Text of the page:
Belfast Telegraph

Greg Clark's admission he has not switched provider angers money-saving expert

Energy Secretary Greg Clark's admission he has never switched provider to find a better deal has been branded "disgraceful" by a consumer expert.

Martin Lewis, the founder of, whose Cheap Energy Club encourages engagement with the switching process, responded after Mr Clark said he had not switched because it is a "hassle", despite encouraging consumers to do so.

Mr Lewis wrote on Twitter: "Disgraceful. That should probably disqualify him from being energy minister. He should've tried just so he has lived experience."

Mr Clark's comment comes after the Conservatives' announcement they will cap "rip off" gas and electricity prices if they return to power following the General Election.

In March, Mr Clark said the Government has worked with the industry to make it "quicker and easier" to switch supplier so consumers can find the best deal.

But when pressed by BBC Breakfast on Tuesday about when he had last changed suppliers, Mr Clark said: "I haven't switched, one of the reasons is... it is quite a hassle to do so.

"And in my view it shouldn't be necessary to have to switch, to have to go through the fuss, simply to avoid being ripped off.

"I think there should be a safeguard so that if you are loyal to your supplier, if you are someone that doesn't perhaps have access to the internet and is not able to haggle with your supplier, then you should pay a bit more than the best deals, but you shouldn't feel that your or shouldn't have the reality of paying through the nose for that."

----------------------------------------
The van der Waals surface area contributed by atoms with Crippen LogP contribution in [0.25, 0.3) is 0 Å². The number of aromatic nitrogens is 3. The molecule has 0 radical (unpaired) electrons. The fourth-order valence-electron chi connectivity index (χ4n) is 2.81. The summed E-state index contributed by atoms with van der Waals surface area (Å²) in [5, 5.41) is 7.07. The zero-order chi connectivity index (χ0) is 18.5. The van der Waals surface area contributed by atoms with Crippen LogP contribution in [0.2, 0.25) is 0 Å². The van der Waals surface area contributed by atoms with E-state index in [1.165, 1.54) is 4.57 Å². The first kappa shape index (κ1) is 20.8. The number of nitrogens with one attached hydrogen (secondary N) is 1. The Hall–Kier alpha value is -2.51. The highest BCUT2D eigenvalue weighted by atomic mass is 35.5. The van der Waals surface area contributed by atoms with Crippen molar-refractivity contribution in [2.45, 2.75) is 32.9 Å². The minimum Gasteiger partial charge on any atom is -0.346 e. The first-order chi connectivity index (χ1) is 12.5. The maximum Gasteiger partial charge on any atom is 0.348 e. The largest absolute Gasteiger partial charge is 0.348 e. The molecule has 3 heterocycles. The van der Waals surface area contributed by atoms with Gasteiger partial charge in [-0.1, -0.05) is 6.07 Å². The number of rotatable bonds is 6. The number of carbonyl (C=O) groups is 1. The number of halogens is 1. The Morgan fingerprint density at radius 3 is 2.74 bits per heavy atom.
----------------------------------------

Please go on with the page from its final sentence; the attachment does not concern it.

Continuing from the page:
Last year the Competition and Markets Authority warned 70% of people were on the more expensive "default" standard variable tariff, costing consumers £1.4 billion more than a competitive market.

Ofgem also said customers could save more than £300 by leaving expensive standard variable tariffs for the cheapest deal, often a fixed-term tariff.

Earlier this year independent supplier First Utility said households have lost almost £800 each over three years by remaining on expensive standard variable tariffs with the Big Six companies.

Responding at the time Mr Clark said the Government has been clear energy companies should treat all their customers fairly, and agreed recent price rises were hitting ordinary households.

He also said they are prepared to act wherever markets are not working for consumers.

Mr Clark added: "We've worked with industry to make it quicker and easier to switch supplier and nearly eight million people are now benefiting from better deals, but millions of energy customers continue to pay too much."

A spokeswoman for the Department of Energy and Climate Change also said in June that due to government action there are "more deals to choose from than ever before".

"We would encourage people who do not feel they are receiving a good deal to switch now," she said.